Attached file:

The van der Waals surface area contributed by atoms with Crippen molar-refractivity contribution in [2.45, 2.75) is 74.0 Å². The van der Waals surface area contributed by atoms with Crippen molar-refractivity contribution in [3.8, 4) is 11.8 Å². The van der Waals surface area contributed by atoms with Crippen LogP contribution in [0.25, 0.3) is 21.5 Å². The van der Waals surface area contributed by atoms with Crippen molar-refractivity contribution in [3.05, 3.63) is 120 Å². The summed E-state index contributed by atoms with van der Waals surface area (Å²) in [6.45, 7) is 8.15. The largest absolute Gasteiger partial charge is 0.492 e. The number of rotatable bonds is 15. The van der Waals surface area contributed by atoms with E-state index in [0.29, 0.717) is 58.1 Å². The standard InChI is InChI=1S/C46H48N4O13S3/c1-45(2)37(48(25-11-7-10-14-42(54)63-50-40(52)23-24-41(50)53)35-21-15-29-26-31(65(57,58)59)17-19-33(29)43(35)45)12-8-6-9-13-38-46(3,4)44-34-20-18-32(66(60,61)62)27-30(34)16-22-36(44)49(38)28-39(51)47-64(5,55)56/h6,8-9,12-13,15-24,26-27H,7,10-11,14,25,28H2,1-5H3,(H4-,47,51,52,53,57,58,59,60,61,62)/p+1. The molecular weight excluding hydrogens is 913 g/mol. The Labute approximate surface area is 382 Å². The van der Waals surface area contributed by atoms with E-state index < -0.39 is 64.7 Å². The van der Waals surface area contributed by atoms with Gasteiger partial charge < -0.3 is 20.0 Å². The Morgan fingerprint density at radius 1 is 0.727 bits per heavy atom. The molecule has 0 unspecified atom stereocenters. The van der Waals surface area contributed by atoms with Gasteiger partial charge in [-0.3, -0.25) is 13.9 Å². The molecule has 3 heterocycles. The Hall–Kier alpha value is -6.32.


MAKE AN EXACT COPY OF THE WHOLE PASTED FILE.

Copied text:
The van der Waals surface area contributed by atoms with Crippen molar-refractivity contribution in [2.45, 2.75) is 74.0 Å². The van der Waals surface area contributed by atoms with Crippen molar-refractivity contribution in [3.8, 4) is 11.8 Å². The van der Waals surface area contributed by atoms with Crippen LogP contribution in [0.25, 0.3) is 21.5 Å². The van der Waals surface area contributed by atoms with Crippen molar-refractivity contribution in [3.05, 3.63) is 120 Å². The summed E-state index contributed by atoms with van der Waals surface area (Å²) in [6.45, 7) is 8.15. The largest absolute Gasteiger partial charge is 0.492 e. The number of rotatable bonds is 15. The van der Waals surface area contributed by atoms with E-state index in [0.29, 0.717) is 58.1 Å². The standard InChI is InChI=1S/C46H48N4O13S3/c1-45(2)37(48(25-11-7-10-14-42(54)63-50-40(52)23-24-41(50)53)35-21-15-29-26-31(65(57,58)59)17-19-33(29)43(35)45)12-8-6-9-13-38-46(3,4)44-34-20-18-32(66(60,61)62)27-30(34)16-22-36(44)49(38)28-39(51)47-64(5,55)56/h6,8-9,12-13,15-24,26-27H,7,10-11,14,25,28H2,1-5H3,(H4-,47,51,52,53,57,58,59,60,61,62)/p+1. The molecular weight excluding hydrogens is 913 g/mol. The Labute approximate surface area is 382 Å². The van der Waals surface area contributed by atoms with E-state index < -0.39 is 64.7 Å². The van der Waals surface area contributed by atoms with Gasteiger partial charge < -0.3 is 20.0 Å². The Morgan fingerprint density at radius 1 is 0.727 bits per heavy atom. The molecule has 0 unspecified atom stereocenters. The van der Waals surface area contributed by atoms with Gasteiger partial charge in [-0.3, -0.25) is 13.9 Å². The molecule has 3 heterocycles. The Hall–Kier alpha value is -6.32.